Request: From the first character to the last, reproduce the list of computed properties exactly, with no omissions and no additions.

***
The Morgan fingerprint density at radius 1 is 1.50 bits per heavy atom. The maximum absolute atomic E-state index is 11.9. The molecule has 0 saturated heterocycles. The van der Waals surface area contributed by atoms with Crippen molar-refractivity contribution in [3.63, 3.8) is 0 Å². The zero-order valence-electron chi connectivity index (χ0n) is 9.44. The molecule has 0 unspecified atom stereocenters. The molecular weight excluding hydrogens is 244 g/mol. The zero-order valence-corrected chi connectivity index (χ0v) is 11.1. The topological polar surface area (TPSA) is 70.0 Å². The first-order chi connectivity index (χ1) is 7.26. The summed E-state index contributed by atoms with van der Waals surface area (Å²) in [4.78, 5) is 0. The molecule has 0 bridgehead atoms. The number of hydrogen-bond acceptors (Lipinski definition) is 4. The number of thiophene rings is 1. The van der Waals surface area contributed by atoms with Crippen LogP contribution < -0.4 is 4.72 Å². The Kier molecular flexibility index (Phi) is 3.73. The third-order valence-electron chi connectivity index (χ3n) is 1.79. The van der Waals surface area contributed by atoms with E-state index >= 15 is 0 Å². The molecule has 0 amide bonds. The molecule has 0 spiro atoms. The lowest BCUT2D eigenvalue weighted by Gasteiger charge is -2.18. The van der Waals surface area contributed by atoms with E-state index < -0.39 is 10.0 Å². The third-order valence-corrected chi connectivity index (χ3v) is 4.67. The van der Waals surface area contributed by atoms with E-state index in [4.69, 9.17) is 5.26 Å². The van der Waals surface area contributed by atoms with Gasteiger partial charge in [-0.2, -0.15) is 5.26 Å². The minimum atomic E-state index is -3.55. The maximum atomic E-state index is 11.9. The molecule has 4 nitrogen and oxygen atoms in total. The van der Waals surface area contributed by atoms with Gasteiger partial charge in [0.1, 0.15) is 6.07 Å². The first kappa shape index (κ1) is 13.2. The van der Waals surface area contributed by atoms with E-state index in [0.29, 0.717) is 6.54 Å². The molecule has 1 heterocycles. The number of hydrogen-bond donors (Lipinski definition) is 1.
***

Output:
The Morgan fingerprint density at radius 1 is 1.50 bits per heavy atom. The maximum absolute atomic E-state index is 11.9. The molecule has 0 saturated heterocycles. The van der Waals surface area contributed by atoms with Crippen molar-refractivity contribution in [3.63, 3.8) is 0 Å². The zero-order valence-electron chi connectivity index (χ0n) is 9.44. The molecule has 0 unspecified atom stereocenters. The molecular weight excluding hydrogens is 244 g/mol. The zero-order valence-corrected chi connectivity index (χ0v) is 11.1. The topological polar surface area (TPSA) is 70.0 Å². The first-order chi connectivity index (χ1) is 7.26. The summed E-state index contributed by atoms with van der Waals surface area (Å²) in [4.78, 5) is 0. The molecule has 0 bridgehead atoms. The number of hydrogen-bond acceptors (Lipinski definition) is 4. The number of thiophene rings is 1. The van der Waals surface area contributed by atoms with Crippen LogP contribution < -0.4 is 4.72 Å². The Kier molecular flexibility index (Phi) is 3.73. The third-order valence-electron chi connectivity index (χ3n) is 1.79. The van der Waals surface area contributed by atoms with E-state index >= 15 is 0 Å². The molecule has 0 amide bonds. The molecule has 0 spiro atoms. The lowest BCUT2D eigenvalue weighted by Gasteiger charge is -2.18. The van der Waals surface area contributed by atoms with E-state index < -0.39 is 10.0 Å². The third-order valence-corrected chi connectivity index (χ3v) is 4.67. The van der Waals surface area contributed by atoms with E-state index in [4.69, 9.17) is 5.26 Å². The van der Waals surface area contributed by atoms with Gasteiger partial charge in [-0.2, -0.15) is 5.26 Å². The minimum atomic E-state index is -3.55. The maximum atomic E-state index is 11.9. The molecule has 4 nitrogen and oxygen atoms in total. The van der Waals surface area contributed by atoms with Gasteiger partial charge in [0.1, 0.15) is 6.07 Å². The first kappa shape index (κ1) is 13.2. The van der Waals surface area contributed by atoms with E-state index in [0.29, 0.717) is 6.54 Å². The molecule has 1 heterocycles. The number of hydrogen-bond donors (Lipinski definition) is 1.